- After two days, the bread will begin to get drier, but you can still use it for toast or Blueberry Baked French Toast, Sweet Potato French Toast, Pumpkin French Toast. Or make it into bread crumbs for Chicken Piccata, Fish Sticks, or Chicken Parmesan.
- Other than the temp of the water, bread-making is more of an art than a science. Experiment with the amount of flour. Keep in mind that weather and temperatures within your home will affect it, as well. It just takes practice…and I know I still have a lot to go! But, it’s so fun.
I’m sold. How do I make it?
Here’s a tutorial of how to make Homemade Wheat Sandwich Bread, complete with pictures. The full recipe is at the bottom.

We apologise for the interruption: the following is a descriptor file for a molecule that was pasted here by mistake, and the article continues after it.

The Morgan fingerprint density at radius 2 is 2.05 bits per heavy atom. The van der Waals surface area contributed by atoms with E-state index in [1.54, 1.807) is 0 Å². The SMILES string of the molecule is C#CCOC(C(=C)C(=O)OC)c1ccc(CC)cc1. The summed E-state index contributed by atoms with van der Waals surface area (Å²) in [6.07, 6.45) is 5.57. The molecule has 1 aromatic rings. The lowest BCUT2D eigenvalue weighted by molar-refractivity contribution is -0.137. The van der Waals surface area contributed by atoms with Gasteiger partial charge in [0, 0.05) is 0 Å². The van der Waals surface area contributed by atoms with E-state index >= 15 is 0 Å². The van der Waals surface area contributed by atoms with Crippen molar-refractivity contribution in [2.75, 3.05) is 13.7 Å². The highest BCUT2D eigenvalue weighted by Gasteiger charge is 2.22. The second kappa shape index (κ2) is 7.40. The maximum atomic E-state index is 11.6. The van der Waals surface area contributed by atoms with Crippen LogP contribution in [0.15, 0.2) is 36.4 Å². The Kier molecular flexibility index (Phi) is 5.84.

3 cups warm water (110-115 degrees)
1 ½ tablespoons yeast
¼ cup sucanat or packed brown sugar
3 ½ cups unbleached white flour, plus ½-1 cup more as needed (if dough is too sticky and for dusting the counter)
3 ½ cups white whole wheat flour
¼ cup ground flaxseed
1 tablespoons salt
3 tablespoons vital wheat gluten, optional
1/3 cup extra virgin olive oil
a cold stick of butter, optional
1) In your kitchen aid mixer bowl, add warm water (make sure it’s between 110-115 degrees), yeast, and sugar. Stir until combined and let stand 10 minutes. Should become foamy on top, like mine above, if the yeast is activated. If not, sorry, start over.
2) Meanwhile, in large mixing bowl, whisk together flours, flaxseed, salt, and vital wheat gluten (optional).